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Diet and health of the Neanderthal man revealed from the examination of tartar

Unifi contributes to an international research published in Nature
David Caramelli

Neanderthal Man's diet? Rhino or mouflon meat in Central Europe, mushrooms, moss and pine nuts in Spain. The original menu, its regional variations and certain diseases of our distant ancestors were obtained from the DNA analysis of the dental tartar, which were the subject of an international research, published inNature”.

The work, led by researchers Laura S. Weyrich and Alan Cooper of the University of Adelaide (Australia), saw the contribution of David Caramelli (pictured), from the Department of Biology of the University of Florence ("Neanderthal behavior, diet and disease inferred from ancient DNA in dental calculus "doi: 10.1038 / nature21674).

DNA sequencing of dental deposits from five European Neanderthal specimens revealed marked regional differences in nutrition: a Neanderthal man from the Spy Cave in Belgium had a meat-based diet and ate woolly rhinoceros and mouflon, characteristic of a steppe environment. Conversely an individual from El Sidrón in Spain fed on pine nuts, moss and mushrooms, derived from the forest.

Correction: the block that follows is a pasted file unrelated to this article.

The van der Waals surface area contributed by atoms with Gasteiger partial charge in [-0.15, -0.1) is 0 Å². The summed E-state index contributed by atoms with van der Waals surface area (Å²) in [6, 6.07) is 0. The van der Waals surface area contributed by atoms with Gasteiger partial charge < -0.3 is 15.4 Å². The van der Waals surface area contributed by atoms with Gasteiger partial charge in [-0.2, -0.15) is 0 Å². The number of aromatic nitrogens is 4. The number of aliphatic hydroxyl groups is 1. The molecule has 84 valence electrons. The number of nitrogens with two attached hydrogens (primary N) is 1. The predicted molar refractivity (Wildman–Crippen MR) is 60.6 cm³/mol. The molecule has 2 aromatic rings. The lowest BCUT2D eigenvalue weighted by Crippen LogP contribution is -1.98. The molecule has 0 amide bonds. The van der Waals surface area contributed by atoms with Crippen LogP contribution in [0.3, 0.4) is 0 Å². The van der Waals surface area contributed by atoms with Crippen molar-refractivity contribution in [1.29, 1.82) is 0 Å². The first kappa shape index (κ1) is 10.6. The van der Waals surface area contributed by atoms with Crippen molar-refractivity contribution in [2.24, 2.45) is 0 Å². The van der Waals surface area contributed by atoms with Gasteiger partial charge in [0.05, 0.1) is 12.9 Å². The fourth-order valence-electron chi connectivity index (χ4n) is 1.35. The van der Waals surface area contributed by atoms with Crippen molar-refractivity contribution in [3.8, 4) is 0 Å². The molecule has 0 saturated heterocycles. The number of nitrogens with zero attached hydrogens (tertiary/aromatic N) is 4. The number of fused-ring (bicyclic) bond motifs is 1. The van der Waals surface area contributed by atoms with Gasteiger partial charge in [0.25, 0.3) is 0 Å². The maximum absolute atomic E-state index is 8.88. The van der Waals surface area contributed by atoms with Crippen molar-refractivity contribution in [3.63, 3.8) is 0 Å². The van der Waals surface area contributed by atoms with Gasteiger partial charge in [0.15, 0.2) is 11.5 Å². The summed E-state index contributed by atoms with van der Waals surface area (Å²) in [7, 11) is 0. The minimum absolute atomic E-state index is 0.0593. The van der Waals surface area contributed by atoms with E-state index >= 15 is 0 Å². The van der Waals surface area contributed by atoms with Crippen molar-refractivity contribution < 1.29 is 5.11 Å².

The study also provides information about the microbiome (the so-called bacterial flora) of prehistoric men, their health and diseases. An analysis of the Spanish Neanderthal shows that our ancestor had a healed dental abscess, revealed by the bone conformation. In the DNA of prehistoric tartar mold sequences have been found. Such molds probably grew out of herbaceous material, capable of producing Penicillium, and others are attributable to poplar, which contains acetylsalicylic acid, a natural analgesic.

The study of the sample from El Sidrón allowed the international research team - which for Italy, in addition to the University of Florence, also included the Italian Institute for Africa and the East - to otain sequences of a bacterium (Enterocytozoon bieneusi), which causes acute diarrhea in humans were obtained. In addition, scientists have reconstructed the nearly complete genome of an oral bacterium, the Methanobrevibacter commensali. This, with its 48 thousand years of age, can be considered the oldest oral microbial genome ever discovered.

"Cutting-edge research is treading innovative paths for the exploitation of ancient artifacts, inferring valuable data even from a few traces of an element," explains David Caramelli. "Suffice it to say that until recently, the tartar was even removed from dental anthropological collections."
09 March 2017